What is one thing you do on trips to create positive experience for people of all skills and backgrounds?

Try to do more frequent check-ins with folks and encourage them to speak up if they don't understand what you're trying to teach or if something is wrong on the outing. If someone is having an issue and you don't know about it - and therefore you can't do something to fix it - it is going to cascade through the rest of the experience and, in some extreme circumstances, could end up having very negative consequences.


I am always asking myself, "What's above me? What's below me? What is the likelihood? What are the consequences?" as a way to do a mental evaluation of the hazards when I'm climbing or skiing. Sometimes I add in there, "What's my exposure?" and that kind of means two things - how long am I exposed to this particular hazard, but also how exposed am I in general - as in, how far away from resources am I if something goes wrong?

What advice do you have for aspiring leaders in The Mountaineers community?

Pace yourself with your time. Don't try to volunteer for everything - you'll end up getting burnt out. Find your niche and become a resource. Do what makes you happy and share that happiness with others.

What keeps you volunteering with The Mountaineers?

A few years after I joined The Mountaineers, I was lucky enough to land a job at the American Alpine Institute, initially as a Program Coordinator for Cascade Range programs, and then I as started guiding and field work shortly after that. If it wasn't for the experience and skills that I learned from The Mountaineers, I never would have gotten this job. I continue to volunteer with the club as a way to give back to the community. And the community here is a huge part of why I'm still involved.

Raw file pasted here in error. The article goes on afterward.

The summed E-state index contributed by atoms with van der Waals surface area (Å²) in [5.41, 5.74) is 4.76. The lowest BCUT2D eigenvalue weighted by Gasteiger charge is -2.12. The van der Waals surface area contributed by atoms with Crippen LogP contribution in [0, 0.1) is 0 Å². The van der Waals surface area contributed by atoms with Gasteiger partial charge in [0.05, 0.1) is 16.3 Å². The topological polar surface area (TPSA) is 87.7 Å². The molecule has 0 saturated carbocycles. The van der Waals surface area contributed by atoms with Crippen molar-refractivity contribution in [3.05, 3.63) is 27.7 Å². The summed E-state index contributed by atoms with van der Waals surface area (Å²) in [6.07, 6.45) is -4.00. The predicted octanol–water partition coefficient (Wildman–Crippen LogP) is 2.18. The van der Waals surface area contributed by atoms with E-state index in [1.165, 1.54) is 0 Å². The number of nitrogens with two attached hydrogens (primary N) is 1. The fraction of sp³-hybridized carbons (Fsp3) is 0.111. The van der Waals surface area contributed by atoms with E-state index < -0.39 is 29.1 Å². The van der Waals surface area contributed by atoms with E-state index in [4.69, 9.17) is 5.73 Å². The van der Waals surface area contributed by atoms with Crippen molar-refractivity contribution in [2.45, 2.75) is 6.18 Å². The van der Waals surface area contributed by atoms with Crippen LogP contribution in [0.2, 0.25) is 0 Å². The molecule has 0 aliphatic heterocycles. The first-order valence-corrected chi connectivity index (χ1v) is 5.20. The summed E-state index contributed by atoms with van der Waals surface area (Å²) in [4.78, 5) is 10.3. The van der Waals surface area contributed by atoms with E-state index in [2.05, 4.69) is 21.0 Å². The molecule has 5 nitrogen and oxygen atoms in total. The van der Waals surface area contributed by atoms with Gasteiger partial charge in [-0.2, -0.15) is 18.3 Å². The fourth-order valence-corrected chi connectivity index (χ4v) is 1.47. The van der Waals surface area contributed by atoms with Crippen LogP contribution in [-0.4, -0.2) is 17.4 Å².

If I'm not in the mountains or on a trail, I'm probably in or on the water. I started kiteboarding about 5 years ago and then I picked up freediving and spearfishing last summer.

Lightning Round

What's your go-to place for a post-trip meal? Either the Train Wreck in Burlington, if I'm coming back from the North Cascades, or Coconut Kenny's here in Bellingham.
What's your favorite close-to-home adventure? Kiteboarding in Bellingham bay after work in the summer.
Who is your Mountaineers hero? Two of them: Ron Raff and Doug Souliere. Ron was my mentor for glaciers - he led my first summit of Mt. Baker and went with us on that Shasta trip. Doug was my rock guru and I think I got a lot of my teaching style from him. Both of them were on my first climb as a Rock Leader up Guye Peak.
What 11th Essential do you bring on most trips? Nowadays for overnight trips, it's a little pouch that has a battery bank and headphones.
What's next on your bucket list? Either Ice Cliff Glacier or Stuart Glacier Couloir on Mt. Stuart. Those have both been on my list for a while.

is there Someone that you'd like to see in the spotlight?

Send an email to Sara Ramsay to make a recommendation for one of our upcoming Leader Spotlights!